A Commercial Traveller
That Most Persistent Beggar

The

RUFUS HATHAWAY COLLECTION

Of CANADIAN LITERATURE

THE UNIVERSITY OF NEW BRUNSWICK LIBRARY

[illustration: “My Masters and Companions, my Books”

Rufus Hawtin Hathaway]

[inside front cover]

That

Most Persistent Beggar

By

A Commercial Traveller

(With apologies to Mr. Rudyard Kipling.)

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The Packard Electric Co., Limited, Publishers,

ST. CATHARINES, CANADA

1900

ALL RIGHTS RESERVED
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Copyright 1900 by

The Packard Electric Company

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Entered according to Act of the Parliament of Canada

in the year 1900, by

The Packard Electric Company, Limited,

at the Department of Agriculture.

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That Most Persistent Beggar

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Verse One

WHEN you’ve served a fussy client with a smile upon your face,

    When you’ve finished making errand boys to squirm,

Will you give a moment’s hearing, just by way of kindly grace,

    To a gentleman who represents his firm?

He’s a most persistent beggar, and his energy is great,

    But his customers must take him as they find him;

He’s engaged throughout the country, booking orders up to date,

    And he doesn’t leave so very much behind him!

Big firm—small firm—firm of merchant kings:

    Fifty thousand travellers, all with the same old cry!

Each of them doing his level best to sell all sorts of things!

    And begging, ’cause your credit’s good, you’ll buy—buy—buy! [unnumbered page]

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Verse Two

THERE are firms he calls on boldly, asking nor permission to,

   For he knew he wouldn’t get it if he did?

There are firms that pay up punctual when the prompts are falling due;

   And some from whom he cannot squeeze a quid.*

There are some he’s sold too much to: they’re not sorry when he’s gone—

   A too persistent beggar they may find him;

But you mustn’t blame if sometimes he puts extra pressure on,

   For he doesn’t like to leave a want behind him.

Big-wig—small fry—chap like a belted earl—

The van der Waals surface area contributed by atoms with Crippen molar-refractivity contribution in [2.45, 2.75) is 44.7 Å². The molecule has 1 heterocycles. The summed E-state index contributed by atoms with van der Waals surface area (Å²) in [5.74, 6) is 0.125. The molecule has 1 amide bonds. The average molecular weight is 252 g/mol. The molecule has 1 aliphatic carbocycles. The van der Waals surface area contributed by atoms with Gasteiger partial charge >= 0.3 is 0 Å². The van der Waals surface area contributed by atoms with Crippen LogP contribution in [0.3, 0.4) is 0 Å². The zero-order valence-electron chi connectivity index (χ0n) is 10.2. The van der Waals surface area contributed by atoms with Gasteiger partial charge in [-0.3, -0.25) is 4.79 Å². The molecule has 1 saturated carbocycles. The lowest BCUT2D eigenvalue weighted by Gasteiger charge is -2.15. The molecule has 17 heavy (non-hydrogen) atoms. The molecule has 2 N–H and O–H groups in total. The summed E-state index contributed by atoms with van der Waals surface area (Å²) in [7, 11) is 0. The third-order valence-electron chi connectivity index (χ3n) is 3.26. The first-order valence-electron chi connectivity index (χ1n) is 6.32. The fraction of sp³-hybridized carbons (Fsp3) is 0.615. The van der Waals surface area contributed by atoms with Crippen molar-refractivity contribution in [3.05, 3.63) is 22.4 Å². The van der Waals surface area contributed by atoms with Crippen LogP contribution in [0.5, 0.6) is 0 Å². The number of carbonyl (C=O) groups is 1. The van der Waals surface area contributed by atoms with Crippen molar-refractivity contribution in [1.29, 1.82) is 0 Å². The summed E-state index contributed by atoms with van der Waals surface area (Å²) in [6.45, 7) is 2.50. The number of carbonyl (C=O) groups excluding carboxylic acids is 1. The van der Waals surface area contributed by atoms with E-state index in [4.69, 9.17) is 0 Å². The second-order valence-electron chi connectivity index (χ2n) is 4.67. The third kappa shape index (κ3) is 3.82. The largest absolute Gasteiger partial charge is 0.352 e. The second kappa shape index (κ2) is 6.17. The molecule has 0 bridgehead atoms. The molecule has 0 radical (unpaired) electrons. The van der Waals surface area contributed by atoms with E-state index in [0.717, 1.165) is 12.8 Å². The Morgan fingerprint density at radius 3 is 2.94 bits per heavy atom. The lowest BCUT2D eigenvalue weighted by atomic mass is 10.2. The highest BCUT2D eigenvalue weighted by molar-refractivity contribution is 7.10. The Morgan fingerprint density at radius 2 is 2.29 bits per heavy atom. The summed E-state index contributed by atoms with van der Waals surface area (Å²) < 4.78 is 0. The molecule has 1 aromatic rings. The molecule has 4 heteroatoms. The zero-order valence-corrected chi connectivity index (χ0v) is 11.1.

Son maybe of a publican; all of them having a try,

Each of them doing his level best (you’ll seldom find him a churl).

     Fill his book for your credit’s good, and buy—buy—buy!


*A sovereign.


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Verse Three

THERE are travellers by thousands, not too bashful what they speak,

   And they’re stickers when they once begin to spout;

They have fairly tidy exe’s paid ’em punctual once a week,

   ’Cause it costs ’em just a trifle when they’re out.

He’s a most persistent beggar, and he won’t forget to call,

   And his customers don’t need to send to find him;

He’ll get his line and book it; and what cheers him most of all

   Is to know that there’s but little left behind him.

Big job—small job—he has so clean a book,

    He’ll sweep the decks ere he leaves the shop (at least he’ll have a try)!

Each man doing his level best, and for more there isn’t room,

    So fill his book, for your credit’s good, and buy—buy—buy!

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Verse Four

NOW you’ll manage when he’s coming you can look him in the face,

    And tell him—what he’d very much prefer,

That while you bought from others, yet you gave his firm a place,

    Though his rivals, who are many, may demur.

He’s a most persistent beggar, and he tries to collar all,

    For he doesn’t want employers to remind him

That you sent away the order, when advised that he would call;

   So you’ll save the line his rival’s left behind him.

Big line—small line—line to make you stare,

    Fifty thousand travellers, all with the same old cry;

Each of them doing his level best, what orders have you to spare?

     Trot them out for your credit’s sake, and buy—buy—buy!

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DONE INTO A BOOK AT


THE PRINT SHOP


ST. CATHARINES

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